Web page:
Material instances are fairly simple, but they are really useful. If you use material instances, you won’t have to make ten whole materials just to have a variety of colors to choose from. They use a base material that limits how many nodes, values etc. you have by assigning parameters to the ones that are used, and keeping the other nodes and values constant in the base material, and when an instance is created only the nodes with parameters can be used.
For this example, suppose I want to make a rainbow wall made out of 25 different colored tiles. 5 different colors and 5 different roughness, and one instance per combination. That makes 25 instances.
Creating a base material
Creating one of these is really easy too. To create a material instance you need a base material with parameters. Lets make a base material, and call it “BaseMaterial1”. Now, lets add a parameter to the color node. For colors, you use a parameter called “VectorParameter”. Now this technically isn’t a vector, but it has 3 values; R, G, and B. Since this is a material, the vector represents a color. I want to make the default value, violet. You set a default by clicking on the colored box in the left of the function rectangle. Let’s also give our parameter a name, “Color”.
Now, we need a roughness parameter. We do this the same way but the name of the parameter is “ScalarParameter” becuase this is a single float value. Now, I want to do something different. If you know a bit about materials in UE4, you know that if the roughness value increases, it gets more matte, and as it decreases, it gets shinier. Now, I want to make this the inverse, so that when the value increases, the material becomes more shiny. To do this, I am going to utilize a function called “OneMinus”. The name explains the function: it subtracts the input from one. This is perfect, because roughness, metallic, etc. values are between 0 and 1. So, we can use this to reverse the parameter, to get from shinyness to roughness. Also, lets name this parameter “Shinyness” [shinyness might not be a word though].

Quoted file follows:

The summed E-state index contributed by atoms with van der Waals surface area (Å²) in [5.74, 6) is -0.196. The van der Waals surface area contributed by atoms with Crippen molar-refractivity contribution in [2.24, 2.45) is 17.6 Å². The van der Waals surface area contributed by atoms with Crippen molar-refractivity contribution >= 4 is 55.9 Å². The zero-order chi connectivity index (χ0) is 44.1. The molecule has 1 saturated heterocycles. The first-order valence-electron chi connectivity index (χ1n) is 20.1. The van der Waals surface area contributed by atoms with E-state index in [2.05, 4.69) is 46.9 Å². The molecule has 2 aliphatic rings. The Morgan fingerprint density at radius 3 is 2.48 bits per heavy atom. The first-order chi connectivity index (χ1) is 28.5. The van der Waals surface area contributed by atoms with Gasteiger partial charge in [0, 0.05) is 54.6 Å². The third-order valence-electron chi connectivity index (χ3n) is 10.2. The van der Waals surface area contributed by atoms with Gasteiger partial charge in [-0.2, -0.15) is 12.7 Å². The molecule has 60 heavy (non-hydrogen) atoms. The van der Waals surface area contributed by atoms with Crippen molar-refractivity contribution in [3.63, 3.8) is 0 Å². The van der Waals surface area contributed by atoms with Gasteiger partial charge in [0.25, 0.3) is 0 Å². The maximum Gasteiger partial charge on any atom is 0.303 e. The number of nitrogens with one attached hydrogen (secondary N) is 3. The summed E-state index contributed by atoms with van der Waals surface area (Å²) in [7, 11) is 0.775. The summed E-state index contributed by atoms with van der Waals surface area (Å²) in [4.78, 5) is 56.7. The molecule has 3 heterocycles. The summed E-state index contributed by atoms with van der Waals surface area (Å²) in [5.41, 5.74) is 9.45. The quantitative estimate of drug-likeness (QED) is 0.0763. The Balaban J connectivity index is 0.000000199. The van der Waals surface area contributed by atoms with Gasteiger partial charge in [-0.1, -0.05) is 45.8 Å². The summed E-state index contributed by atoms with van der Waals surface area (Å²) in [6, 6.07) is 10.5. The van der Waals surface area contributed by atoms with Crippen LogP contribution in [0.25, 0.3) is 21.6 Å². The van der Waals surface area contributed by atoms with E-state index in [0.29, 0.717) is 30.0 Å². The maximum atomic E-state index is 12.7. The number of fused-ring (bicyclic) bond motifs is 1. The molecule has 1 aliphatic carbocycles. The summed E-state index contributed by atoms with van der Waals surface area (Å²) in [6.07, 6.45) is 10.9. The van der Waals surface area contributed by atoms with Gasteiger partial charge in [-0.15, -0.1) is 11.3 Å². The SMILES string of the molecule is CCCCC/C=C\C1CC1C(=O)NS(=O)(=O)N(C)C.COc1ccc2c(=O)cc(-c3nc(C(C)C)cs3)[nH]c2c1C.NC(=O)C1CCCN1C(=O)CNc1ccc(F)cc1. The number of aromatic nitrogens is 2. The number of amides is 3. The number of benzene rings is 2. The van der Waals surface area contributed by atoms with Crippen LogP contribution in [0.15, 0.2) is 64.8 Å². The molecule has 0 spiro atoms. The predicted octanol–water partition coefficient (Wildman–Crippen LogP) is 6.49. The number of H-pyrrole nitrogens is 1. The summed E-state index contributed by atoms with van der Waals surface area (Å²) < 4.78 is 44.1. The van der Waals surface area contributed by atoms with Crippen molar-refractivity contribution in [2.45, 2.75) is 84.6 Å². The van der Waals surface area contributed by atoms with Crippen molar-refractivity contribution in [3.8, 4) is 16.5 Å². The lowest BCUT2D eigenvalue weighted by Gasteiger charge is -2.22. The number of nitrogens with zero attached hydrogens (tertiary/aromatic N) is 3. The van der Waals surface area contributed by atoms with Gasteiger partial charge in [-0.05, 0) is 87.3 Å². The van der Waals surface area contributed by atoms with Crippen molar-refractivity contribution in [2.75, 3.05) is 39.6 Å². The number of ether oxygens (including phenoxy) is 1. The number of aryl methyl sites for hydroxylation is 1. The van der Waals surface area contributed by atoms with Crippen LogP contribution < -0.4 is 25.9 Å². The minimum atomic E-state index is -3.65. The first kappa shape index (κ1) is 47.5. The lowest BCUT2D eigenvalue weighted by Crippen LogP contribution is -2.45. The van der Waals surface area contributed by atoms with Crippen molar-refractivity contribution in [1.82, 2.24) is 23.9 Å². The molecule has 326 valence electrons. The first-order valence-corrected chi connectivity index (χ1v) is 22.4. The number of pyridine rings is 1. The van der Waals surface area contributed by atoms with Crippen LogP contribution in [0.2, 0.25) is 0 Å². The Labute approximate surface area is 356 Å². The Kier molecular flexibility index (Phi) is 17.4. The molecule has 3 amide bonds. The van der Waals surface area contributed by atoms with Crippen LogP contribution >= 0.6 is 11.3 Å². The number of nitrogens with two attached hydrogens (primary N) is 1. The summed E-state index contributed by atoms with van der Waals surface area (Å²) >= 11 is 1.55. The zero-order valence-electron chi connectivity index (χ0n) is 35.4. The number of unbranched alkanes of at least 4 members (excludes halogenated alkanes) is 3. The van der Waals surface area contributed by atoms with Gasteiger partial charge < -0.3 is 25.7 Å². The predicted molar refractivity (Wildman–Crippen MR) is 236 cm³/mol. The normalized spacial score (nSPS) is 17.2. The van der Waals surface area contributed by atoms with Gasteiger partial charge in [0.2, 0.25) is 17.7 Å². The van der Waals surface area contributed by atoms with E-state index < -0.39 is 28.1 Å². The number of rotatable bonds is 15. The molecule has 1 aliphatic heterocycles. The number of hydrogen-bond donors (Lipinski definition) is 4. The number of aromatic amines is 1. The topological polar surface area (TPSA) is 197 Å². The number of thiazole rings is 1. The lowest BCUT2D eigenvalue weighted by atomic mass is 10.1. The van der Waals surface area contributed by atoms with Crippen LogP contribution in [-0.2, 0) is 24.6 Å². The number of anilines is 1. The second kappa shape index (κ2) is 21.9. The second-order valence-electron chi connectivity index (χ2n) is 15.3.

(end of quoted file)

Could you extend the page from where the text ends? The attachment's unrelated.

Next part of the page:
But what if someone accidentally enters something not between 0 and 1? Then we set a minimum and vmaximum value, 0 and 1 respectively. While we are at it, let’s add a default value too. This is especially useful if you work as a team, should the people who use your base material to make instances accidentally put an invalid value for the parameter.
Creating a material instance
To create an instance, simply right-click on the material in the content browser, and click on Create Material Instance. An instance should be create, to edit the parameters just do it like a normal material, but instead of the normal material editing window, a window with parameters and a prewiev of the material will be opened. Now, I create those 25 instances, and modify them, then I will put them on the cubes in the wall. [Note: To make 25 instances fast, create 5 with the colors, then duplicate them (CTRL-W) five times, and give the other four sets different values. This is the way I used.]
The result is this:
If you think you got it, try to make a really simple level, using 2-4 base materials, and using instances.If you want, you can add functionality.
If you want to expand on my UE4 work so far, here is the project containing everything I have covered on the topic of UE4.